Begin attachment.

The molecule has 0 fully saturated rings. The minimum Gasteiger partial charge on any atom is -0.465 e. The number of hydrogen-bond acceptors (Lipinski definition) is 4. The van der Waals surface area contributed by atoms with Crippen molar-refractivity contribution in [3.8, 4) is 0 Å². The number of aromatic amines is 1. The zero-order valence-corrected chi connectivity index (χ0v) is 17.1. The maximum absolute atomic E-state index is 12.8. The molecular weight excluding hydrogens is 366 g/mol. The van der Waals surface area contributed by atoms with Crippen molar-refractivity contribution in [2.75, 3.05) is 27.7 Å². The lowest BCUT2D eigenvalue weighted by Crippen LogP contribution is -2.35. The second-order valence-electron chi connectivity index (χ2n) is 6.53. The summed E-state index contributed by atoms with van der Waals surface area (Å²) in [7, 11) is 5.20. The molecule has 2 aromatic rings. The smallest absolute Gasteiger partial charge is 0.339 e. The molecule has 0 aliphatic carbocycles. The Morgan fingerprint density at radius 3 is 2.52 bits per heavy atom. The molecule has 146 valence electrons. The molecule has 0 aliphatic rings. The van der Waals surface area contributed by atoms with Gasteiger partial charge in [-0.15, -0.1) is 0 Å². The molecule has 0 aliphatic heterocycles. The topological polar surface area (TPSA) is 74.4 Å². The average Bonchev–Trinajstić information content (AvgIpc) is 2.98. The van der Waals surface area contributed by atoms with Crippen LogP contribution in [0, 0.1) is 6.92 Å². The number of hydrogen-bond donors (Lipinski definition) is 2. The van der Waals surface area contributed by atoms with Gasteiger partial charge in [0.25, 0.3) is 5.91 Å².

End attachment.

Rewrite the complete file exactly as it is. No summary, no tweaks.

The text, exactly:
The molecule has 0 fully saturated rings. The minimum Gasteiger partial charge on any atom is -0.465 e. The number of hydrogen-bond acceptors (Lipinski definition) is 4. The van der Waals surface area contributed by atoms with Crippen molar-refractivity contribution in [3.8, 4) is 0 Å². The number of aromatic amines is 1. The zero-order valence-corrected chi connectivity index (χ0v) is 17.1. The maximum absolute atomic E-state index is 12.8. The molecular weight excluding hydrogens is 366 g/mol. The van der Waals surface area contributed by atoms with Crippen molar-refractivity contribution in [2.75, 3.05) is 27.7 Å². The lowest BCUT2D eigenvalue weighted by Crippen LogP contribution is -2.35. The second-order valence-electron chi connectivity index (χ2n) is 6.53. The summed E-state index contributed by atoms with van der Waals surface area (Å²) in [7, 11) is 5.20. The molecule has 2 aromatic rings. The smallest absolute Gasteiger partial charge is 0.339 e. The molecule has 0 aliphatic carbocycles. The Morgan fingerprint density at radius 3 is 2.52 bits per heavy atom. The molecule has 146 valence electrons. The molecule has 0 aliphatic rings. The van der Waals surface area contributed by atoms with Gasteiger partial charge in [-0.15, -0.1) is 0 Å². The molecule has 0 aliphatic heterocycles. The topological polar surface area (TPSA) is 74.4 Å². The average Bonchev–Trinajstić information content (AvgIpc) is 2.98. The van der Waals surface area contributed by atoms with Crippen LogP contribution in [0, 0.1) is 6.92 Å². The number of hydrogen-bond donors (Lipinski definition) is 2. The van der Waals surface area contributed by atoms with Gasteiger partial charge in [0.25, 0.3) is 5.91 Å².